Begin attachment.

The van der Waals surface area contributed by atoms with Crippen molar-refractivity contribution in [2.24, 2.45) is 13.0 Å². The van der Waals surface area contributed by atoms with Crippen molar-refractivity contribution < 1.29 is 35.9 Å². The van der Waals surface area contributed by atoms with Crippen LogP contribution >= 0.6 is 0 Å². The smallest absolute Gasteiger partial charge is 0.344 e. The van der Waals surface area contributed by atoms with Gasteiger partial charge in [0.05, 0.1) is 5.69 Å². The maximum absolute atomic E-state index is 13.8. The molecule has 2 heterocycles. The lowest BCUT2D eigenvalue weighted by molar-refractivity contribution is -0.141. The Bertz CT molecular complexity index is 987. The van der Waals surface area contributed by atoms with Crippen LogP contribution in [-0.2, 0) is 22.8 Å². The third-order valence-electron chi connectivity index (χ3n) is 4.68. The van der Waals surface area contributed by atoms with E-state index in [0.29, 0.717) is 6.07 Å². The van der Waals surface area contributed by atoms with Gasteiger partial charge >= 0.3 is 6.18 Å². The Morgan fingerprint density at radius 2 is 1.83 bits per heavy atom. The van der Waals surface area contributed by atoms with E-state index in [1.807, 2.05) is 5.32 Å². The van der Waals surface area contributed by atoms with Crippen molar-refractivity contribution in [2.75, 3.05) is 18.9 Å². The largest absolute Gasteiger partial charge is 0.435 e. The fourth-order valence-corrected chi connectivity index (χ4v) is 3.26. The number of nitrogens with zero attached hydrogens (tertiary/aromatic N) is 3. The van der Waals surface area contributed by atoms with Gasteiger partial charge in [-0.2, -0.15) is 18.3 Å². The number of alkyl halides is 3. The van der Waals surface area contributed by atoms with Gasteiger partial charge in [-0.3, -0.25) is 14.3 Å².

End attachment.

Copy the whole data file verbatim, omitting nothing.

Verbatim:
The van der Waals surface area contributed by atoms with Crippen molar-refractivity contribution in [2.24, 2.45) is 13.0 Å². The van der Waals surface area contributed by atoms with Crippen molar-refractivity contribution < 1.29 is 35.9 Å². The van der Waals surface area contributed by atoms with Crippen LogP contribution >= 0.6 is 0 Å². The smallest absolute Gasteiger partial charge is 0.344 e. The van der Waals surface area contributed by atoms with Gasteiger partial charge in [0.05, 0.1) is 5.69 Å². The maximum absolute atomic E-state index is 13.8. The molecule has 2 heterocycles. The lowest BCUT2D eigenvalue weighted by molar-refractivity contribution is -0.141. The Bertz CT molecular complexity index is 987. The van der Waals surface area contributed by atoms with Crippen LogP contribution in [-0.2, 0) is 22.8 Å². The third-order valence-electron chi connectivity index (χ3n) is 4.68. The van der Waals surface area contributed by atoms with E-state index in [0.29, 0.717) is 6.07 Å². The van der Waals surface area contributed by atoms with Gasteiger partial charge >= 0.3 is 6.18 Å². The Morgan fingerprint density at radius 2 is 1.83 bits per heavy atom. The van der Waals surface area contributed by atoms with E-state index in [1.807, 2.05) is 5.32 Å². The van der Waals surface area contributed by atoms with Crippen molar-refractivity contribution in [2.75, 3.05) is 18.9 Å². The largest absolute Gasteiger partial charge is 0.435 e. The fourth-order valence-corrected chi connectivity index (χ4v) is 3.26. The number of nitrogens with zero attached hydrogens (tertiary/aromatic N) is 3. The van der Waals surface area contributed by atoms with Gasteiger partial charge in [-0.2, -0.15) is 18.3 Å². The number of alkyl halides is 3. The van der Waals surface area contributed by atoms with Gasteiger partial charge in [-0.3, -0.25) is 14.3 Å².